Daniel James Abraham, pen names M. L. N. Hanover and James S. A. Corey, is an American novelist, comic book writer, screenwriter, and television producer. He is best known as the author of The Long Price Quartet and The Dagger and the Coin fantasy series, and with Ty Franck, as the co-author of The Expanse series of science fiction novels, written under the joint pseudonym James S. A. Corey. The series has been adapted into the television series The Expanse (2015–present), with both Abraham and Franck serving as writers and producers on the show.
Charlie Jane Anders is an American writer and commentator. She has written several novels and is the publisher of other magazine, the "magazine of pop culture and politics for the new outcasts". In 2005, she received the Lambda Literary Award for work in the transgender category, and in 2009, the Emperor Norton Award. Her 2011 novelette Six Months, Three Days won the 2012 Hugo and was a finalist for the Nebula and Theodore Sturgeon Awards. Her 2016 novel All the Birds in the Sky was listed No. 5 on Time magazine's "Top 10 Novels" of 2016, won the 2017 Nebula Award for Best Novel, the 2017 Crawford Award, and the 2017 Locus Award for Best Fantasy Novel; it was also a finalist for the 2017 Hugo Award for Best Novel.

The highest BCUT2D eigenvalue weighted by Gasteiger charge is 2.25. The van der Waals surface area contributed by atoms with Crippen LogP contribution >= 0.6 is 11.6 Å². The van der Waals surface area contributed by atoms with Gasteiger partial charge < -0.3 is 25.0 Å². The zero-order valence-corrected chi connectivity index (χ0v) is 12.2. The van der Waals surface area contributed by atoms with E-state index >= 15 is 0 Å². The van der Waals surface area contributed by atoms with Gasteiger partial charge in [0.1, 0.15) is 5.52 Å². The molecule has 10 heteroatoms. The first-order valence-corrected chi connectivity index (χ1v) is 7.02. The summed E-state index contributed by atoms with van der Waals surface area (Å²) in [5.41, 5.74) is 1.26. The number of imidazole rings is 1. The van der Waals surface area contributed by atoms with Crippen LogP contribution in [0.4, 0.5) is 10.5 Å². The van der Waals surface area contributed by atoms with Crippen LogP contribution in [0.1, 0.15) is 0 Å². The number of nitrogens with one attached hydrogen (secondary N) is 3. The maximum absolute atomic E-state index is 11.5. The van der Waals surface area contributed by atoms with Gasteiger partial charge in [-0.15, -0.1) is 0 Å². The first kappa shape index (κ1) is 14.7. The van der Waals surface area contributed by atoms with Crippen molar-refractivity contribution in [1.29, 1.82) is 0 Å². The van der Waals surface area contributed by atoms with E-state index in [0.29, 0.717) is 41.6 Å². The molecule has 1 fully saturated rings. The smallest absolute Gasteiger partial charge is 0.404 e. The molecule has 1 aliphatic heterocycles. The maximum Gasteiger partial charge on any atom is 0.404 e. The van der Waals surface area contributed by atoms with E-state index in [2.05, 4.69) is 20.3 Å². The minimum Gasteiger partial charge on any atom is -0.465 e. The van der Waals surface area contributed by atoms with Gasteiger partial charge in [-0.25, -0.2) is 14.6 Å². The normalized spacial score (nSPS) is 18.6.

Mary Robinette Kowal is an American author and puppeteer.
Aliette de Bodard is a French-American speculative fiction writer. She is of French/Vietnamese descent, born in the US, and grew up in Paris. French is her mother-tongue, but she writes in English. A graduate of École Polytechnique, she works as a software engineer specialising in image processing and is a member of the Written in Blood writers group.
David Walton is an American science fiction and fantasy writer living in Philadelphia. His novel Terminal Mind won the 2008 Philip K. Dick Award for the best paperback science fiction novel published in the United States, in a tie with Adam-Troy Castro's novel Emissaries from the Dead.
Ken Liu is an American author of science-fiction and fantasy, as well as a translator, lawyer, and computer programmer. His epic fantasy series The Dandelion Dynasty, the first work in the "silkpunk" genre, is published by Simon & Schuster. His short stories have appeared in F&SF, Asimov's, Analog, Lightspeed, Clarkesworld, and multiple "Year's Best" anthologies.
Ann Leckie is an American author of science fiction and fantasy. Her 2013 debut novel Ancillary Justice about artificial consciousness and gender-blindness won the 2014 Hugo Award for "Best Novel", as well as the Nebula Award, the Arthur C. Clarke Award, and the BSFA Award. The sequels, Ancillary Sword and Ancillary Mercy, each won the Locus Award, and were nominated for the Nebula Award. Provenance, published in 2017, is also set in the Imperial Radch universe. It was announced that Leckie's first fantasy novel, The Raven Tower, would be published in early 2019.
List of the published work of Robert Silverberg, American science fiction author.
All the Birds in the Sky is a 2016 science fantasy novel by American writer and editor Charlie Jane Anders. It is her debut speculative fiction novel and was first published in January 2016 in the United States by Tor Books. The book is about a witch and a techno-geek, their troubled relationship, and their attempts to save the world from disaster. The publisher described the work as "blending literary fantasy and science fiction".